sk journalists about the approaching Republican National Convention in Tampa, and sports analogies start flying.
Locally, the best comparison is a hometown Super Bowl, dumping thousands of strangers in town for a huge event. But in this case, the 50,000 expected visitors (and 15,000 journalists) won't leave for nearly a week.
Which means local broadcasters are covering the story of a lifetime, with TV stations spending upwards of $100,000 per outlet for space, phones and Web access at Tampa Bay Times Forum.
One station, ABC affiliate WFTS-Ch. 28, held riot training. Some stations may hire security for equipment and field reporters, wary some demonstrators may target journalists.
Tampa Fox affiliate WTVT-Ch. 13 took out the "Fox" part of the station's "Fox 13" logo on its Skytower radar tower looming over its Kennedy Boulevard headquarters and used black squares to cover the logo on many signs bordering the building — perhaps to confuse protestors at the RNC who might resent the station's connection to conservative-friendly Fox News Channel.
("We're increasing security just like everyone else," said a Fox spokeswoman in New York, who declined to discuss specific measures.)
Most expect to devote nearly all their resources to reporting on the RNC, leaving national news to bigger outlets and focusing on local impact: traffic, protests, visiting celebrities, parties, economic impact and more.
"To be honest, the best thing that can happen to us is four days of rain … no protests," joked Donovan Myrie, a former journalism professor at the University of Tampa, hired short-term by ABC affiliate WFTS just to organize the station's RNC coverage.
WFTS plans a 7 p.m. special Sunday, kicking off a week when newscasts will be anchored from a Times Forum skybox.
News outlets paid more than $25,000 each to use these suites as broadcast booths (organizers requested $9,000 for extra air conditioning, according to WFTS general manager Rich Pegram, who joked "we'll use extra fans.")
CBS affiliate WTSP-Ch.10 originally planned to begin RNC coverage with specials from the Times Forum each weekday beginning at 7:30 tonight.
But those specials will air this week from WTSP's St. Petersburg studios, because the RNC allows no broadcasts from the Times Forum before Sunday.
WTSP is sharing a skybox with USA Today — both outlets are owned by Gannett Corp. — bringing in other Gannett TV staffers, including former CBS anchor Russ Mitchell, now at WKYC in Cleveland.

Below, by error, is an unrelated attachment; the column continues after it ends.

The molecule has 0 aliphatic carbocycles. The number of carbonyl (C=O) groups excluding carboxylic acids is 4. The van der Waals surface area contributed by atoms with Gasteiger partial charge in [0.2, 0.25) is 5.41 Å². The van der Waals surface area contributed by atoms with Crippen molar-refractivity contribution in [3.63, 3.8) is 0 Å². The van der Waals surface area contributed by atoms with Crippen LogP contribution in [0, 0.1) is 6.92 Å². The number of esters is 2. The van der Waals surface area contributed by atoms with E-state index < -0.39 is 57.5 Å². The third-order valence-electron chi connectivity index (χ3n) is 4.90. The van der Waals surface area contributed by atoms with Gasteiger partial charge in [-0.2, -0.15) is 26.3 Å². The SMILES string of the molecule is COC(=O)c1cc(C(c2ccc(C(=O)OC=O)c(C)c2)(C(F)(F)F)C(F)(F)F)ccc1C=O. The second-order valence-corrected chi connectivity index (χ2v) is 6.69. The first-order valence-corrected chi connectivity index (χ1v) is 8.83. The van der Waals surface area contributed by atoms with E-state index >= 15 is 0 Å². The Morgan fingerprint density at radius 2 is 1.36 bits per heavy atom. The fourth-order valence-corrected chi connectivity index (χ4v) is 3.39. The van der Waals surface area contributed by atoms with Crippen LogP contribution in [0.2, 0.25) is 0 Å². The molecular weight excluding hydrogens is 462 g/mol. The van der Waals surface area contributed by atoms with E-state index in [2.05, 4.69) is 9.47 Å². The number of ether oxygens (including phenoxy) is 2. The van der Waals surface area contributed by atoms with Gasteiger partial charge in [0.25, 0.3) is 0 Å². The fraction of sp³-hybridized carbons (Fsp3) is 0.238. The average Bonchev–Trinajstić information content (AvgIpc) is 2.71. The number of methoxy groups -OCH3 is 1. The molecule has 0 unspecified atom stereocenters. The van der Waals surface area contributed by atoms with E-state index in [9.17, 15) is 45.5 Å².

Next week, WTSP will expand 11 p.m. newscasts to an hour, start morning news at 4:30 a.m. and increase 9 a.m. news to an hour.
One challenge: WTSP airs a preseason Tampa Bay Buccaneers football game on Aug. 29, shifting CBS coverage of vice presidential candidate Paul Ryan's address to their 10.2 alternate digital TV channel.
John Hoffman, vice president and news director at Tampa Fox affiliate WTVT-Ch. 13, said their coverage begins at 10 p.m. Sunday with a 90 minute preview. He expects to benefit from the station's Fox News Channel ties, with reporter Craig Patrick inside the cable news channel's setup at the Tampa Bay History Center (both outlets are owned by Rupert Murdoch's News Corp.)
Don North, news director at NBC affiliate WFLA-Ch. 8, noted "virtually everybody in the news department has a role" in their RNC coverage, which includes broadcasting all regular newscasts from the Times Forum.
"We keep hearing 10,000 to 15,000 protesters may come, but what does that really mean?" he said. "If Mitt Romney wants to come to our booth, we'll be happy to talk with him. But our focus will be the impact on the local community."
Cable news channel Bay News 9 kicks off RNC coverage Sunday with two editions of Political Connections, airing at 11 a.m. and 8 p.m. The show airs at 7 p.m. daily through the convention.
Sharing a skybox with Time Warner, Bay News 9 will team with Orlando's Central Florida News 13 and Spanish-language network InfoMas for coverage (all are owned by Bright House Networks cable system). Their plan includes live reports at the top of each hour, morning and afternoon traffic reports, and broadcasting the convention's major speeches.
On the radio, Tampa NPR affiliate WUSF-FM (89.7) will deploy a team of 27 people, nearly three times its newsroom's usual size.
At 9 a.m. on Friday and through the convention next week, WUSF will air a one-hour version of its public affairs show Florida Matters, hosted by Carson Cooper from the Tampa Convention Center, and a half-hour show at 6:30 p.m. called The Convention Today hosted by Craig Kopp from the Times Forum.
New York NPR station WNYC is bringing its Brian Lehrer Show to Tampa next Monday for four nights of broadcasts at 7, simulcast on WUSF.
Community radio station WMNF-FM (88.5) plans eight hours of daily reports, including Amy Goodman's Democracy Now show at 9 a.m., an 11 a.m. call-in show with news anchor Rob Lorei and coverage by Pacifica Radio from 8 p.m. to 11 p.m.
"It's like you've been training for the Olympics for years and now you're ready to just get on with it," said WTSP news director Peter Roghaar, likely speaking for many local journalists. "We're ready to go."